Celebrate National Macaroni and Cheese Day With Phil, Jim, and Harry.

Did you know that Sunday, July 14th is NATIONAL MACARONI AND CHEESE DAY? I think it’s fitting to have a special day for such an iconic food. Is there anyone out there who doesn’t love some form of this dish? Many of us grew up with that orange-staple-in-a-box and survived college eating it. Just about every restaurant has some kind of mac & cheese on its menu. And, I’m sure we all have our favorites.

To celebrate the day, I am giving away a copy of the delightful PB by Robin Newman titled NO PEACOCKS, where peacocks Phil, Jim, and Harry set out to sample the local school’s world famous mac & cheese.

No Peacocks!: A Feathered Tale of Three Mischievous Foodies

To enter for a chance to win, please share what you think is the best macaroni and cheese ingredient ever. The one special thing you add to your recipe that elevates it to new heights. I will put your name in my hat and draw one random entry for the give-away.

Enjoy the day, and may all your macaroni and cheese be DELICIOUS!

2016

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Picture Book Author Robin Newman Presents: Squawking with Jim, the Peacock + Book Give-away.

Today it is my pleasure to be a stop on the blog tour for PB author Robin Newman’s newest book NO PEACOCKS which is illustrated by CHRIS EWALD (Sky Pony Press). I’ve got the inside scoop from none other than Jim, resident peacock.

NP_Cover_FINAL

Every day Phil, Jim, and Harry are fed sunflower seeds by the staff who care
 for them at The Cathedral Church of St. John the Divine on the Upper West Side of Manhattan. But one day, they decide they’re sick of seeds. They make a break for the New York City streets in search of pizza or Chinese takeout. But everywhere they go, they’re told “No peacocks!”

So, they try to get an ooey, gooey, delicious meal closer to home. But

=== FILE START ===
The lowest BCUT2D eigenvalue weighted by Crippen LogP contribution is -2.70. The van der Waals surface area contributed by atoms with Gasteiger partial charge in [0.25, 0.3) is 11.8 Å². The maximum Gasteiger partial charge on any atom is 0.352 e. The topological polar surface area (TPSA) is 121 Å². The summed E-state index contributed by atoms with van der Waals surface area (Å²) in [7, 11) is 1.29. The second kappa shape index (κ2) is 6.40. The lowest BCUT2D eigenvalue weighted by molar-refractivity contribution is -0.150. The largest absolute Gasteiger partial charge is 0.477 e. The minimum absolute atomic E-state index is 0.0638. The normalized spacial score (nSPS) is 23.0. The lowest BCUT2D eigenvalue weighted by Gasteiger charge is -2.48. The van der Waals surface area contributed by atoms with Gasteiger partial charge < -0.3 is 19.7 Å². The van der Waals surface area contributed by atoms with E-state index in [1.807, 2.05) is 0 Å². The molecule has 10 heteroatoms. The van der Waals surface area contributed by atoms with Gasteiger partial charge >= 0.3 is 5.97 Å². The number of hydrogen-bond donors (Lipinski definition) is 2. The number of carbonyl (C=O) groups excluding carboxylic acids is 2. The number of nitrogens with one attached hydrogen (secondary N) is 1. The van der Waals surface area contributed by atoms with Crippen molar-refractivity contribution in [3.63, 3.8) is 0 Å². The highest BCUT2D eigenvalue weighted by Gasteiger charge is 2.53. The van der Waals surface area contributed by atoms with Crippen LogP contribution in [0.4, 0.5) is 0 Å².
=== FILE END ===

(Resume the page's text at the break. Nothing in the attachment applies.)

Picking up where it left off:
how are they going to sneak into The Cathedral School’s dining hall and get their wings on the school’s world-famous mac ’n cheese? A little plotting, some stolen disguises, and help from the students, and the mission is a go!

Will the peacocks get their mac n cheese? Or will their cover be blown, forcing them to fly the coop? This fictional feathered tale was inspired by the real-life beloved celebrity birds living on the grounds of The Cathedral Church of St. John the Divine.

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DBJ: Jim, you are the first peacock I’ve ever interviewed.

Jim: It’s funny but you’re not the first person to say that to me.

DBJ: Just a bit of background for my blog readers. You and your brothers, Phil and Harry, live on the grounds of The Cathedral Church of St. John the Divine on 112th St. and Amsterdam Avenue in New York.

Jim: That’s right! Harry and I have been around since about 2002. Phil came later.

DBJ: I couldn’t help but notice that you and Harry are the traditional blue-green peacocks while Phil has white feathers.

Jim: Phil is a leucistic white peafowl. Everyone seems to think it’s a big deal (especially Phil!) and tourists are always trying to snap his picture but personally I don’t see the appeal.

DBJ: Is there a way to tell you and Harry apart?

Jim: Ask any of the children. Each one seems to have a foolproof system for telling us apart. Say, are you going to eat those almonds?  All I had for breakfast were some sunflower seeds. And those pesky neighborhood pigeons kept pecking at my food.

DBJ: You poor bird. Please take the entire bag.

Jim: Thanks!

DBJ: Speaking of food, I hear that there’s a new book about the three of you focused on food.

Jim: No Peacocks! A Feathered Tale of Three Mischievous Foodies, by Robin Newman and illustrated by Chris Ewald. It flies onto bookshelves September 4th.

DBJ: Can you tell us a little bit about the book?

Jim: It’s about pizza and baked goods.

DBJ: Anything else?

Jim: Our quest to try the world’s best mac ‘n cheese.

DBJ: And?

Jim: I don’t want to spoil the plot (or your appetite). You’ll have to read the book.

DBJ: Is there anything else you’d like to add?

Jim: If you read the book, and like the book, please leave a review. Also, please come by and say hello. You can even check out our fancy new coop. The New York Times wrote an article about it.   You can see the article at the end of this post.

 DBJ: Thanks, Jim!

Jim: Wait! I forgot to mention. Harry is stopping by Patricia Tilton’s blog, Children’s Books Heal, on September 7.  https://childrensbooksheal.com

Oh, and we’ll be looking for you at our BOOK SIGNING tonight! Be sure to stop by, we’ll be serving our favorite food (hint…it’s cheese)

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Newman_Robin

Robin Newman was a practicing attorney and legal editor, but she now prefers to write about witches, mice, pigs, and peacocks. She is the author of the Wilcox & Griswold Mystery Series, The Case of the Missing Carrot Cake and The Case of the Poached Egg, as well the picture book, Hildie Bitterpickles Needs Her Sleep, illustrated by Chris Ewald. She lives in New York with her husband, son, goldfish, and two spoiled English Cocker Spaniels, who are extremely fond of Phil, Jim and Harry.